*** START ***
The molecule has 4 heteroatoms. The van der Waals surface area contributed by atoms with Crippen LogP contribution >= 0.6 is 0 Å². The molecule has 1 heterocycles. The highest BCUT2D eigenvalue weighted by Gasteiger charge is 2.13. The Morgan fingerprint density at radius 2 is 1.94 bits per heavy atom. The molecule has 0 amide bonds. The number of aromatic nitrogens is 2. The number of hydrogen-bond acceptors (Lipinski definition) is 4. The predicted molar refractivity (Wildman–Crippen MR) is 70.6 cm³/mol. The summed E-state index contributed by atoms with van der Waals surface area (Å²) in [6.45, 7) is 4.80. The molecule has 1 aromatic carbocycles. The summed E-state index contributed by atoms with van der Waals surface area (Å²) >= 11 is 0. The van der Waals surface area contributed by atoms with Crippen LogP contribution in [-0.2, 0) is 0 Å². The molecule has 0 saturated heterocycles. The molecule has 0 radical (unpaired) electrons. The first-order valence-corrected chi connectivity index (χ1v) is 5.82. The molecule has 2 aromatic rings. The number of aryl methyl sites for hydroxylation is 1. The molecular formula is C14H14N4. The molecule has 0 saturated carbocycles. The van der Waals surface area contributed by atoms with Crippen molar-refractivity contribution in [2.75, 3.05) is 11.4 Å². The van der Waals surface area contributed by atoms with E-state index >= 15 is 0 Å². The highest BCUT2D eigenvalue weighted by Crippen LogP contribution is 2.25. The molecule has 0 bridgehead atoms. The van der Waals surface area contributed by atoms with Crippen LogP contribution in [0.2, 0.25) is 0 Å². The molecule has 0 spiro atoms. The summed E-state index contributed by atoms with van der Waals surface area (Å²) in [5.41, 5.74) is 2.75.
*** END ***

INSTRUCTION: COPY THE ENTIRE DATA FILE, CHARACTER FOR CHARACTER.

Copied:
The molecule has 4 heteroatoms. The van der Waals surface area contributed by atoms with Crippen LogP contribution >= 0.6 is 0 Å². The molecule has 1 heterocycles. The highest BCUT2D eigenvalue weighted by Gasteiger charge is 2.13. The Morgan fingerprint density at radius 2 is 1.94 bits per heavy atom. The molecule has 0 amide bonds. The number of aromatic nitrogens is 2. The number of hydrogen-bond acceptors (Lipinski definition) is 4. The predicted molar refractivity (Wildman–Crippen MR) is 70.6 cm³/mol. The summed E-state index contributed by atoms with van der Waals surface area (Å²) in [6.45, 7) is 4.80. The molecule has 1 aromatic carbocycles. The summed E-state index contributed by atoms with van der Waals surface area (Å²) >= 11 is 0. The van der Waals surface area contributed by atoms with Crippen LogP contribution in [-0.2, 0) is 0 Å². The molecule has 0 saturated heterocycles. The molecule has 0 radical (unpaired) electrons. The first-order valence-corrected chi connectivity index (χ1v) is 5.82. The molecule has 2 aromatic rings. The number of aryl methyl sites for hydroxylation is 1. The molecular formula is C14H14N4. The molecule has 0 saturated carbocycles. The van der Waals surface area contributed by atoms with Crippen molar-refractivity contribution in [2.75, 3.05) is 11.4 Å². The van der Waals surface area contributed by atoms with E-state index >= 15 is 0 Å². The highest BCUT2D eigenvalue weighted by Crippen LogP contribution is 2.25. The molecule has 0 bridgehead atoms. The van der Waals surface area contributed by atoms with Crippen LogP contribution in [0.2, 0.25) is 0 Å². The molecule has 0 spiro atoms. The summed E-state index contributed by atoms with van der Waals surface area (Å²) in [5.41, 5.74) is 2.75.